This zinnia has already started to rot. No doubt there are some microorganisms already at work on it. If they are not at work on it, they will be shortly. There isn't much left to do in the garden. We're pushing into late October, and all my transplanting is done. I threw the tomato vines into the compost pile a couple weeks ago. I left the zinnias because here and there they are still showing some nice color, color which is very welcome at this time of the year. It can be difficult for the novice gardener to let go of the summer, to rip out the plants and toss them onto the compost heap, because this signals the onset of what is ultimately winter, and winter, for many people, means death. Death for one thing but life for another. Life for many others, in fact: there are hordes of bacteria who are itching to munch on all your yard waste. They're not as pretty to look at as a flower, but they are just as pretty to think about. Again, I'm not a microbiologist, but I promise you that all those things you find beautiful in this life would not be possible without bacteria. Compost is solace for the gardener at the end of a season. I now relish the end of the season, relish putting my garden to bed, relish tossing all the scraps onto the compost pile because I know that next year's garden will be so much richer for it.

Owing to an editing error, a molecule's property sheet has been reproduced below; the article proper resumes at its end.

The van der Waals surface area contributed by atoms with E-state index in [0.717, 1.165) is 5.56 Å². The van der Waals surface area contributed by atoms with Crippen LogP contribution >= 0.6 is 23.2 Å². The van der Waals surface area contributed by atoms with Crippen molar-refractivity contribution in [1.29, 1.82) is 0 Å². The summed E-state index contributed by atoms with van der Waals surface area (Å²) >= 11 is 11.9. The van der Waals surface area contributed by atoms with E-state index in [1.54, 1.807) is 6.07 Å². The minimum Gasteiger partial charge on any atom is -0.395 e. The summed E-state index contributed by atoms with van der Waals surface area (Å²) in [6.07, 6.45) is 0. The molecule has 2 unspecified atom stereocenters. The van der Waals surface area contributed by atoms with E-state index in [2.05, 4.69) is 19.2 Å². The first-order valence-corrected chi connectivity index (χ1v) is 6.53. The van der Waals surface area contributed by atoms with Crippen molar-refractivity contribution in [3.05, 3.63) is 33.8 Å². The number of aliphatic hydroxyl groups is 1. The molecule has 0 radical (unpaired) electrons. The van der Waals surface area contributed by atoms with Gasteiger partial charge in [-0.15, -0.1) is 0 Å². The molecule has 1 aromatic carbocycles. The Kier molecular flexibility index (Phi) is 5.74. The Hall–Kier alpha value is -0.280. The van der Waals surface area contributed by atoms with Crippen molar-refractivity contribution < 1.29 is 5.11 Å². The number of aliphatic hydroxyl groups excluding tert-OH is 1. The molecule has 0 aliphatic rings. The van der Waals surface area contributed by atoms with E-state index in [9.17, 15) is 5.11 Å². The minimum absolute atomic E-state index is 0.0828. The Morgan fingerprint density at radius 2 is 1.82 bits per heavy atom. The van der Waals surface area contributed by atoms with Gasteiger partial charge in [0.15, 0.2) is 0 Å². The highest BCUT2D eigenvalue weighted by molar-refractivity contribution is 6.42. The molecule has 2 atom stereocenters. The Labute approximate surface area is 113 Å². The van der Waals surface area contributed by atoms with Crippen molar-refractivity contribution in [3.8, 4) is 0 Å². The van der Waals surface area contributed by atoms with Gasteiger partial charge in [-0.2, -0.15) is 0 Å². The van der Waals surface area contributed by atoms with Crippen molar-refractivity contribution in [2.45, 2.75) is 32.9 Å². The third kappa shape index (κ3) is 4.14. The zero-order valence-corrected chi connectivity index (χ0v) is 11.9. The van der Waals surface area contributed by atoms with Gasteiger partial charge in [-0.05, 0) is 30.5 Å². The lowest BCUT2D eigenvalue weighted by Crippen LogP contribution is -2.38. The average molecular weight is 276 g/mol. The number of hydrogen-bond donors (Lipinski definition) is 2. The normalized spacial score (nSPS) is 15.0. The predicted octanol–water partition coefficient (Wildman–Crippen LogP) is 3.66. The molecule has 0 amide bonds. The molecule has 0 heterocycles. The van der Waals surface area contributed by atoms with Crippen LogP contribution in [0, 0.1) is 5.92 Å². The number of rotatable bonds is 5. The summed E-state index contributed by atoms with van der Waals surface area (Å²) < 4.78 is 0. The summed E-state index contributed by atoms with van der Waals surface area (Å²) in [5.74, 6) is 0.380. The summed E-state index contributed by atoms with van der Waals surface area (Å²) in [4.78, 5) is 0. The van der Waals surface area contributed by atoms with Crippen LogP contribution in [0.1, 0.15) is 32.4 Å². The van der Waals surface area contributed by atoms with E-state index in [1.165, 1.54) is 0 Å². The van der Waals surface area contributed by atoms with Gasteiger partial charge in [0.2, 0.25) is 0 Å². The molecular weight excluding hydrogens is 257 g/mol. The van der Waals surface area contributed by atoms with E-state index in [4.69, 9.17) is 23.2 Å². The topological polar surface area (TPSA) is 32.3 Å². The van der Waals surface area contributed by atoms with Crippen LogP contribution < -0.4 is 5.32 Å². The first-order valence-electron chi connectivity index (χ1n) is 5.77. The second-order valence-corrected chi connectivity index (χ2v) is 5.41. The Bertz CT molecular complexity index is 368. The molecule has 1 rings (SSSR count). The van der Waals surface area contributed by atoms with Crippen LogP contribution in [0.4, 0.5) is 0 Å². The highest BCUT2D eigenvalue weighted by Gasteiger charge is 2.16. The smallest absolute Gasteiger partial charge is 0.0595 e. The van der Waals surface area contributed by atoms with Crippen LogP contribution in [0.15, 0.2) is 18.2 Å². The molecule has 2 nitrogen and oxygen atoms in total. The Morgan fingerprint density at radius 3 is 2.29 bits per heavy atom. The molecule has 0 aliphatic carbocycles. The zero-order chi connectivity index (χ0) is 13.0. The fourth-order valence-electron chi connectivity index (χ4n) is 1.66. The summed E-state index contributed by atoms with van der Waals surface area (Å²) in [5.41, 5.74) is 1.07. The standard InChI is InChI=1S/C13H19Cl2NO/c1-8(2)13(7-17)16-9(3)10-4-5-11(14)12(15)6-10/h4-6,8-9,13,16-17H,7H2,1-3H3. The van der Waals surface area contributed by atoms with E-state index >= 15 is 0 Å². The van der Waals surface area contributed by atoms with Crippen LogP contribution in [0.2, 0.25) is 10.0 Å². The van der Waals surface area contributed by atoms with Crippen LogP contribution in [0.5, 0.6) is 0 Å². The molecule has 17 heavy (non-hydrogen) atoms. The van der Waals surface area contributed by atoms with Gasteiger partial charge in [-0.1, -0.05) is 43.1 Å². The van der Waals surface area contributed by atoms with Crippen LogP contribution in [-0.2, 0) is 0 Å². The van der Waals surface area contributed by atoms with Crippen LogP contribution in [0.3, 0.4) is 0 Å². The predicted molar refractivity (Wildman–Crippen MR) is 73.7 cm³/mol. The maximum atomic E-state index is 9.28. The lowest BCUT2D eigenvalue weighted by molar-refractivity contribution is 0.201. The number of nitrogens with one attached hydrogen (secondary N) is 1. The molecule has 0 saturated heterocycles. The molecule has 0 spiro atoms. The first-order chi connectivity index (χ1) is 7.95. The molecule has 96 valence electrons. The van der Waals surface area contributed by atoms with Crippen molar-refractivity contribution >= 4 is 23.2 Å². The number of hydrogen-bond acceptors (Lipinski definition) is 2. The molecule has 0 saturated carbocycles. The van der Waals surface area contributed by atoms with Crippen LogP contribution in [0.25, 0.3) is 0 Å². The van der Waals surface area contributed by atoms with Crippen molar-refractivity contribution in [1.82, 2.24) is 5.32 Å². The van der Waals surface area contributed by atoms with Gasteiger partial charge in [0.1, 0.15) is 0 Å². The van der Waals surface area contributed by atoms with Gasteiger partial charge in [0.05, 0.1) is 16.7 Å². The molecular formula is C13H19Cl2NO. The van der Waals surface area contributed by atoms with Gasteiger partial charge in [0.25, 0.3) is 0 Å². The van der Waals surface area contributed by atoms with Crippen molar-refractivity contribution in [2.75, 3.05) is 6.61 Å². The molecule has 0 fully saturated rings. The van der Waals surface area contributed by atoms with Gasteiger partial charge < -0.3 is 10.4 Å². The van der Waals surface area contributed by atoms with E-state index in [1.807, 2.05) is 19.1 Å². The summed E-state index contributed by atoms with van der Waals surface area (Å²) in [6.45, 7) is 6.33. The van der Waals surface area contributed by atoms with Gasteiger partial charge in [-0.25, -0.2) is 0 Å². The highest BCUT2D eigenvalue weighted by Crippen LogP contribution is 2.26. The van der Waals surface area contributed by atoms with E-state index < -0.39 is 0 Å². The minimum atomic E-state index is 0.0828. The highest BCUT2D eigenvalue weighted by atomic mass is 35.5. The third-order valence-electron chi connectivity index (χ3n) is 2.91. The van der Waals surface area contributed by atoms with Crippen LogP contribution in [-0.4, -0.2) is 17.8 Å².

Not to gross you out or anything, but the process of turning yard waste into compost is very much like the process of turning a cucumber into a fermented cucumber pickle or some shredded cabbage into saur kraut. Fermentation is just controlled decomposition. The black tea you drink has been fermented. In China, tea leaves are traditionally fermented in piles. Bacteria colonize those piles and turn them from green to brown, curing the tea leaves and adding flavor in the process. Essentially, black tea is compost, but in the culinary world we swap out the word "compost" for the word "fermented." If the idea of eating something that has been subjected to controlled bacterial decomposition disgusts you, I encourage you to think again about bacteria. You are not possible without them. It is unfortunate that our war on pathogenic bacteria has spilled onto bacteria in general. It is unfortunate because bacteria are vital to our life processes, both inside and outside our bodies. For every cell in our bodies, there are ten single-celled bacteria, which is to say that there are trillions of live bacteria in us right now. Our intimate relationship with them is something that our scientists do not fully understand, but if you believe that we indeed descended from bacteria—and you should believe this—you might stop to think before you purchase that next bottle of antibacterial cream. What are you really trying to kill? Most likely, it's only fear and a lack of knowledge that drive you into the health and beauty section of the grocery store to get that anti-bacterial soap. Fear and the lack of knowledge are the tools they use to sell product.